If Sun Tzu Had Been CEO


If Sun Tzu had been a CEO, would he have applied the same tactics to his business that he did his armies? Many people have thought so – taking the timeless words of wisdom regarding warfare and applying them to modern business philosophy. As Rick Wartzman, executive director of The Drucker Institute, wrote in Forbes, “Ask businesspeople to peg the writer whose thinking is most clearly reflected in both military and corporate circles, and odds are that you’ll hear the name Sun Tzu.”

Sun Tzu’s most oft-quoted wisdom is, “Strategy without tactics is the slowest route to victory. Tactics without strategy is the noise before defeat.”  While it is true that there can be no success without a well-rounded plan that includes both strategy and tactics, Sun Tzu spoke of many other brilliant approaches to strategy that businesses still find applicable today..


Be Prepared, Plan Ahead and Keep Calm

 “Victorious warriors win first and then go to war, while defeated warriors go to war first and then seek to win.”

Not all strategies start from the bottom up – sometimes the first building block you need is the very last. Define what a successful strategic initiative looks like and then decide which steps to take. While building from the top down is a great place to start, it is key to remember execution comes from bottom up engagement.

At the very same, Sun Tzu instills the importance of patience, “Disciplined and calm, to await the appearance of disorder and hubbub amongst the enemy:–this is the art of retaining self-possession.” No matter how meticulously laid out, the rest of the world will not always readily  follow along with pre-laid plans. You must be ready to shift at a moment’s notice. The quickest way to un-do all strategic planning is to doggedly stick to your plan with no regard for outside circumstances, or shift too easily with every change in the wind. If you can keep calm in the midst of a crisis, it will serve you well.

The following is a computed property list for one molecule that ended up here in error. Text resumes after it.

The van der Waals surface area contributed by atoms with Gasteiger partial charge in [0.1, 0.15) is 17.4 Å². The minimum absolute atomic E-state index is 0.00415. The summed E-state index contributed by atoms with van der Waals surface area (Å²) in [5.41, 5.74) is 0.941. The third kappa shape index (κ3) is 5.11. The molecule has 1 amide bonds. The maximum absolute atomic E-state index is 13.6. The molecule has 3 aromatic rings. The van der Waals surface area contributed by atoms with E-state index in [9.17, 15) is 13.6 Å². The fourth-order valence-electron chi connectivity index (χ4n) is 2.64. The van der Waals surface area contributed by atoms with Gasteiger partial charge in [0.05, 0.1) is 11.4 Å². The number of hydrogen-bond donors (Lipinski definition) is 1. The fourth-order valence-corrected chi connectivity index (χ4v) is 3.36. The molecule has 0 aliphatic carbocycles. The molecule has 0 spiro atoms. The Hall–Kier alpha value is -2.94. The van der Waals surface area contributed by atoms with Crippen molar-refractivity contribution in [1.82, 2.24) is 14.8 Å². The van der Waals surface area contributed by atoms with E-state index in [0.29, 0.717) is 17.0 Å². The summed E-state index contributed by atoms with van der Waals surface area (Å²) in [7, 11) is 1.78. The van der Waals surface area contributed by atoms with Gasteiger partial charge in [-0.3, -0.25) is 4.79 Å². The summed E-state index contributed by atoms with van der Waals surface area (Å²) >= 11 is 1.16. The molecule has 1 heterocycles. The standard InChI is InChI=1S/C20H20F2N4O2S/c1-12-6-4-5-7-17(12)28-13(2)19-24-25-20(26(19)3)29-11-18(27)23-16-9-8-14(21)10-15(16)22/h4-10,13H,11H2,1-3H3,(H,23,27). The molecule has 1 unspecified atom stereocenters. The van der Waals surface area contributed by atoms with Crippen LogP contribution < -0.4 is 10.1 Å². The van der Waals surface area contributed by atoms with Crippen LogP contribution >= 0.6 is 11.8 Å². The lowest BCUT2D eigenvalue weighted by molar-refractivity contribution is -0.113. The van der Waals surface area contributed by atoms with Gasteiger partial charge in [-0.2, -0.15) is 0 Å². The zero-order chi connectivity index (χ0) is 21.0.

Use Your Team

“The clever combatant looks to the effect of combined energy, and does not require too much from individuals. Hence his ability to pick out the right men and utilize combined energy.”

 A general without an army is just a man. The same can be said of a CEO with no team to execute business plans. Even with a stellar team in place, each individual must be used wisely and to their full potential. Further, a winning team must have more than marching orders. Every team member must be “men imbued with same spirit throughout all its ranks.” In strategic business planning, this means every member must be on the same level. Does your entire team know the end goal – and do they know the steps to reach it?


Success Begets More Success

With so many tips and quotes to take into account, there is one more which must be remembered above all:

 “Opportunities multiply as they are seized.”

The most successful entities, from enterprises and start-ups to leaders and athletes, do not depend on happy accidents. Instead, they have mastered consistently focusing on the essentials. Hard work, dedication, and great communication from the entire team is what leads to winning. From the outside, a big win may be seen as luck, but as Gary Player, one of the greatest golfers in the history of the sport, once said: “The harder you work, the luckier you get.”

Sun Tzu’s The Art of War provides a brilliant philosophy that has proven itself over the millennia in a myriad of industries. Like warfare, business is dynamic, quickly moving and necessitates the effective and efficient use of resources. His timeless teachings can be kept top of mind when waging the metaphorical “wars” we fight everyday.